“We are pleased to participate in the Healthcare Equality Index, and help set a high standard so that healthcare discrimination is not practiced on any level,” said Martin P. Sander, M.D., associate vice chancellor for Hospital Affairs at Vanderbilt University Medical Center.  “Vanderbilt Medical Center is committed to providing an open and welcoming environment for our diverse patient population, as well as our faculty and staff. We welcome the results of the Healthcare Equality Index report and look forward to making improvements that may better serve our gay, lesbian, transgender and bisexual patients.  It's important that we provide the GLBT community with health care that respects their rights while understanding their unique needs.”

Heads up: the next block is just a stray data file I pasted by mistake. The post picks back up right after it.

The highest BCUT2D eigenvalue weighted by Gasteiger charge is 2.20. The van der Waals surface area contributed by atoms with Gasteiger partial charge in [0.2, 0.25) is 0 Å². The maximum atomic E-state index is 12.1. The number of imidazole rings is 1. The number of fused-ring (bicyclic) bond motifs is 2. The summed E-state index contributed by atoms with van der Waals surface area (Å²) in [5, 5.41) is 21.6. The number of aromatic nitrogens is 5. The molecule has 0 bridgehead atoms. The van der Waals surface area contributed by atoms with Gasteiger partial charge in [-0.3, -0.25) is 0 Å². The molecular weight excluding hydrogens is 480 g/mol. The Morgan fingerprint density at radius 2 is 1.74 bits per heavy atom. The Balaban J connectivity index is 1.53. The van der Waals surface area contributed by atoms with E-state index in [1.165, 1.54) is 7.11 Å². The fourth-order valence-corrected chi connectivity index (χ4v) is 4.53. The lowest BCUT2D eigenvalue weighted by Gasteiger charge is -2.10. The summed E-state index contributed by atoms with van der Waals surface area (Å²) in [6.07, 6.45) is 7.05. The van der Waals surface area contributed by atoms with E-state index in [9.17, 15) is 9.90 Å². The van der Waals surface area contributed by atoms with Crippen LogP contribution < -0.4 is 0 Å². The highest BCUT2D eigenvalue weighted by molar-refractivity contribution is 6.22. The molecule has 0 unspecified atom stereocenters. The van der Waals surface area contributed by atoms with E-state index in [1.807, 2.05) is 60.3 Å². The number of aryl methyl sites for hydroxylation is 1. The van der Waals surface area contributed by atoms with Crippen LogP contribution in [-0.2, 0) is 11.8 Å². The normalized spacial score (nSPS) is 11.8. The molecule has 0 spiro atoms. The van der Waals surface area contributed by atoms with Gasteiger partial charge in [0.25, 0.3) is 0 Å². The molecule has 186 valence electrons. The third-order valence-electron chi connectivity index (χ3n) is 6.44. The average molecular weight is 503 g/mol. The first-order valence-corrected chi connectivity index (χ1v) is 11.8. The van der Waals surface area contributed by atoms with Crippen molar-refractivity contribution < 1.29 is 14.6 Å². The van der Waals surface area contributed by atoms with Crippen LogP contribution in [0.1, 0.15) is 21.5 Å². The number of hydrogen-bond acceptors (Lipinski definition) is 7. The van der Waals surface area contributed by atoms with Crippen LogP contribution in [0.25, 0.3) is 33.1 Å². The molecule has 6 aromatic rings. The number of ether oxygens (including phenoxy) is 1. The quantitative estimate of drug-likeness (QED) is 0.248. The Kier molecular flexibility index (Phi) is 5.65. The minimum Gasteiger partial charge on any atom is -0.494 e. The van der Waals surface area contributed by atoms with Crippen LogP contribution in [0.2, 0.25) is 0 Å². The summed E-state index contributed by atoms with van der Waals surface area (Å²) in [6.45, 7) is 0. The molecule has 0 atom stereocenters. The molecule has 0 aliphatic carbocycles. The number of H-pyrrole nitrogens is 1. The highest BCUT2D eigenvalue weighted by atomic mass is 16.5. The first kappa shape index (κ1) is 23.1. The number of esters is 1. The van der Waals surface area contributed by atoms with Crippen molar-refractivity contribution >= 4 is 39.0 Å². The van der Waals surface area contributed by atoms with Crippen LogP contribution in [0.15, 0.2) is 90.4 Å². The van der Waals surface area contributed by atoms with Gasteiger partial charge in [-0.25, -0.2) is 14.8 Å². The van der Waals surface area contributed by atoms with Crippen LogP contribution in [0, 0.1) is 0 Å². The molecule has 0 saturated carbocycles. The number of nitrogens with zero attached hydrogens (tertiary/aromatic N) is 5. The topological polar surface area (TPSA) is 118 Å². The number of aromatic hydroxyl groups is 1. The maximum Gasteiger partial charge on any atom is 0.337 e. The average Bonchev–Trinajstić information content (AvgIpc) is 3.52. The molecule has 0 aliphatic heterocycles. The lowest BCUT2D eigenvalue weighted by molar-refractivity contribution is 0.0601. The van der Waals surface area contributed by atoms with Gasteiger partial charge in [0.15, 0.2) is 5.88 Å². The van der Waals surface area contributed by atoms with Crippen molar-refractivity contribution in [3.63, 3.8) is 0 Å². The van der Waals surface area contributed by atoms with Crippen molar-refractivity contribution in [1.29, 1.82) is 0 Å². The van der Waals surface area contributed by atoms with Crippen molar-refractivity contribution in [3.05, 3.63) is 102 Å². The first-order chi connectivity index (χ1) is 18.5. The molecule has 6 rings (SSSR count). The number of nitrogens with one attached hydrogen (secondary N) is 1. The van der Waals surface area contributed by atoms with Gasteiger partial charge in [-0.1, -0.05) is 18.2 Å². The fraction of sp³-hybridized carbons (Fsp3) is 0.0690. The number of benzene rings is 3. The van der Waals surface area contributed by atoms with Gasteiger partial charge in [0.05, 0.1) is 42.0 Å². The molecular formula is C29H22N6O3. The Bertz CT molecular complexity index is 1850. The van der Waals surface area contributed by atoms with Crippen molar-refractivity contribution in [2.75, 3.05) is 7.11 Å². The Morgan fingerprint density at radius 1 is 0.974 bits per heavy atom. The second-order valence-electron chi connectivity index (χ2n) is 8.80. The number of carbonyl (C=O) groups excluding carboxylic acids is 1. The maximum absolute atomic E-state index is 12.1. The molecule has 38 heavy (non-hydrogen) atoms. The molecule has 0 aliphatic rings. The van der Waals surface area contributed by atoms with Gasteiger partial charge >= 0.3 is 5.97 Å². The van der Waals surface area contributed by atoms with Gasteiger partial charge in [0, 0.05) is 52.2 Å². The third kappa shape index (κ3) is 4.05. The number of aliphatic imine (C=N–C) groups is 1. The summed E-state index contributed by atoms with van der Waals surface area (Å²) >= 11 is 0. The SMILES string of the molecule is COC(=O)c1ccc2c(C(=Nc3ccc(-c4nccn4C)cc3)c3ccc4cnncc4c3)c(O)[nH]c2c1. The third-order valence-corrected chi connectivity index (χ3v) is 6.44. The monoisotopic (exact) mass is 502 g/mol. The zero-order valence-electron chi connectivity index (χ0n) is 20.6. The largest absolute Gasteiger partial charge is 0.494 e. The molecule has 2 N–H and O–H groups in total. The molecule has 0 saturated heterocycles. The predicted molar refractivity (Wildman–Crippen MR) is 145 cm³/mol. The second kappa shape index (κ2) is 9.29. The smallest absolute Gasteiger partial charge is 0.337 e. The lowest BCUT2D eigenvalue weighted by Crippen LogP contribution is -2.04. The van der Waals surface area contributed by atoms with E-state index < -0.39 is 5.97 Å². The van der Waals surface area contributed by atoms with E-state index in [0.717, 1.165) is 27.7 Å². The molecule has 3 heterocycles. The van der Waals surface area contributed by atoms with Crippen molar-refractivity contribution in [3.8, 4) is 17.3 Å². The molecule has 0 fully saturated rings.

“The MGH is deeply committed to providing equitable, compassionate and high quality care to our lesbian, gay, bisexual and transgender patients and their families, a level of care that is standard across our diverse patient population,” says Peter L. Slavin, MD, president of the Massachusetts General Hospital in Boston“We are proud to be able to highlight our commitment to these high standards of care, as well as our efforts to promote a supportive work environment for all our employees in the Healthcare Equality Index report.”


"UCSF Medical Center is very proud to have met each and every criterion of the Healthcare Equality Index—and, above all, proud that providing competent, equitable care for LGBT people and their families is part of what we do every day,” said Mark Laret, Chief Executive Officer of the University of California San Francisco Medical Center.